April 18, 2005

Sour Grapes

Back when I was in about fourth grade, my class was assigned a somewhat unique project. We were divided into groups, ranging from two to four students, and we were given one of Aesop's Fables to memorize and act out.

For those unfamiliar with Aesop's Fables, they're a collection of little moral stories, supposedly gathered by an individual with the unfortunate name "Aesop," that usually consist of anthropomorphic characters. For example, there are such fables as "The Lion and the Mouse," "The Ant and the Grasshopper," and the eyebrow-raising title "The Man, the Boy, and the Donkey."

My group consisted of myself and one other classmate, Chris. We were assigned the fable "The Fox and the Grapes," which consists of a fox jumping repeatedly for grapes that are just out of its reach, before finally giving up and declaring that the grapes are probably sour anyways. The moral of the fable? "It is easy to despise what you cannot get." Which is only partially true, because I know that I'll probably never "get" Salma Hayek, but I certainly don't despise her. Not by a long shot.

As you may have guessed, I was the fox in the "Fox and the Grapes," so it was my responsibility to repeatedly leap into the air, grasping for grapes just out of my reach, and then fall clumsily on the ground.

It's at this point that things started to get interesting. After our groups had memorized and could adequately enact our assigned fable, we were told that we were going to perform our little skits for other elementary classes. Those classes would then vote on their favorite Aesop Fable skit. The top two groups would then perform their skits in front of the entire school assembly in the elementary gymnasium. Lo and behold, Chris and I came in second.

Now, an important side-story to this tale was unfolding during that same week. My mother had recently purchased a new batch of underwear for me, which is always a good thing. Unfortunately, the underwear my mother purchased featured little fire trucks and dalmations and all sorts of other little decorations no young elementary boy would be caught dead sporting on his underwear.

One of the activities the boys in my class engaged in was a competition to see how far away we could stand from a urinal while still successfully urinating in said urinal. Some of the boys in my class were god-like when it came to this pastime. They could stand six feet away and still maintain a perfect stream to the urinal. I wasn't that powerful, but I enjoyed the competition.

Well, knowing that we'd probably be doing urinal competitions later in the day, and because I didn't want to endure any ridicule for my fire truck emblazoned underwear, I ducked out of class early in the morning, went to the bathroom, and divested myself of my underwear. Better to go commando, I thought, than be caught wearing "panties."

Unfortunately, Chris and I came in second place that same day with our "Fox and the Grapes," skit, so please see if you can guess where all of this is going. There we were, Chris and I, standing in front of the entire school assembly, performing our runner-up, Academy Award-winning Aesop Fable. I was determined to be the best darned fox leaping for grapes that I possibly could be.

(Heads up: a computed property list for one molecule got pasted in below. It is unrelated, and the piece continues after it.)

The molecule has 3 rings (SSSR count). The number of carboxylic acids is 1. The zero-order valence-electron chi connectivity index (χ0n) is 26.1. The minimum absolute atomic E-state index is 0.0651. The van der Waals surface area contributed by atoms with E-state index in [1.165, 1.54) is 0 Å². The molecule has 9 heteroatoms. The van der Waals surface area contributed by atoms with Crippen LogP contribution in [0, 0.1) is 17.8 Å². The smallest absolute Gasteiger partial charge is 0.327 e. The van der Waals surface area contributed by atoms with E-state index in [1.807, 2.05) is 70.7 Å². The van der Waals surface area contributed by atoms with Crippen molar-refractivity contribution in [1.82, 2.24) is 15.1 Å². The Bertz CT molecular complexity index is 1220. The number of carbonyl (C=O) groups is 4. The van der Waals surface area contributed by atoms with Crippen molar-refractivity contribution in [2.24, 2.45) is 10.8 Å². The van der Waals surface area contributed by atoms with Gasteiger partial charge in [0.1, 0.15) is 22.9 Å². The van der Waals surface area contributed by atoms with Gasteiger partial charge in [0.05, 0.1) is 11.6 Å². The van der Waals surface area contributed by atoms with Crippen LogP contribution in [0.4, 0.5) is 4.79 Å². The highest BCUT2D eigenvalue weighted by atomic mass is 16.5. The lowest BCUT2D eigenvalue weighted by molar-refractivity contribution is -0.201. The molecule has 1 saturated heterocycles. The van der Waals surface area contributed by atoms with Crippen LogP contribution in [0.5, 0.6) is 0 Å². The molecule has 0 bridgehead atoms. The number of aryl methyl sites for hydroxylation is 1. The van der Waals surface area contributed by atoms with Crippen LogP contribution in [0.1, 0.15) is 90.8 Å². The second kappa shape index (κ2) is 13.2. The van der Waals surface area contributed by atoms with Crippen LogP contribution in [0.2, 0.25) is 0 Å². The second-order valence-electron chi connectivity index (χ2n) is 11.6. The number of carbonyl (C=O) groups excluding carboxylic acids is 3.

I leapt for the grapes, and came crashing dramatically to the ground.

Again I leapt. Again, I crashed to the ground.

Yet another powerful leap for those tantalizing grapes. Another miss. Another sorry squat as I fell to the floor. . .

And you could have heard the seat of my pants split if you were living in Oregon.

I sat there on the floor, as the sound of my pants splitting echoed through the gymnasium one last time, feeling the cold gym floor tile pressed against my exposed right butt cheek, and I pondered my situation.

I had split my pants before. I was a growing boy, after all. These things happen. But during those other pant splitting episodes, I had at least been wearing underwear. Heck, if you're wearing underwear, splitting your pants could actually be kind of funny. But, this wasn't funny. Not funny at all.

First and foremost, I had a skit to finish, darn it. Pulling myself up from the floor, I made a valiant effort to keep my rear aimed away from the school assembly. And, although I had two more leaps for those grapes scheduled, I decided to alter our runner-up script just a tad and not do any more jumping. There were a few snickers and giggles coming from students who apparently recognized the sound of pants splitting, but mostly the assembly seemed unaware of my plight.

Chris and I completed our skit, and I exited the gymnasium, sprinted to my locker and grabbed my jacket, which I quickly tied around my waist, thus concealing my exposed behind. All the while, I could hear the assembled students still applauding Chris's and my Aesop Fable re-enactment.

I returned to the gymnasium to take a bow, and no one even questioned why a jacket was now tied around my waist.

We actors are eccentric like that.

Especially when confronted by any one of the following hot ladies: Namrata Singh Gujral. Cerina Vincent. Lauren Lee Smith. Tawny Cypress. Jayma Mays. Rose Byrne. Natalia Tena. Carice van Houten. Sonya Walger. Michelle Ryan. Alice Braga. Kristen Stewart. Katie Leung. Vera Jordanova. Mia Maestro. Ninel Conde. Aishwarya Rai. Aishwarya Rai. Aishwarya Rai. Aishwarya Rai. Aishwarya Rai. Aishwarya Rai. Aishwarya Rai. Aishwarya Rai.

Posted by Ryan at April 18, 2005 11:48 PM

Just glad your sour grapes didn't show.
Seriously, you've had this butt exposing thing going on for many many years now huh?
Dude, there's something wrong with that, but I don't know what it's called. I only had psych 100, and it didn't cover southern exposure......

Posted by: Donna at April 21, 2005 12:37 AM
Post a comment

Remember personal info?

StumbleUpon Toolbar Stumble It!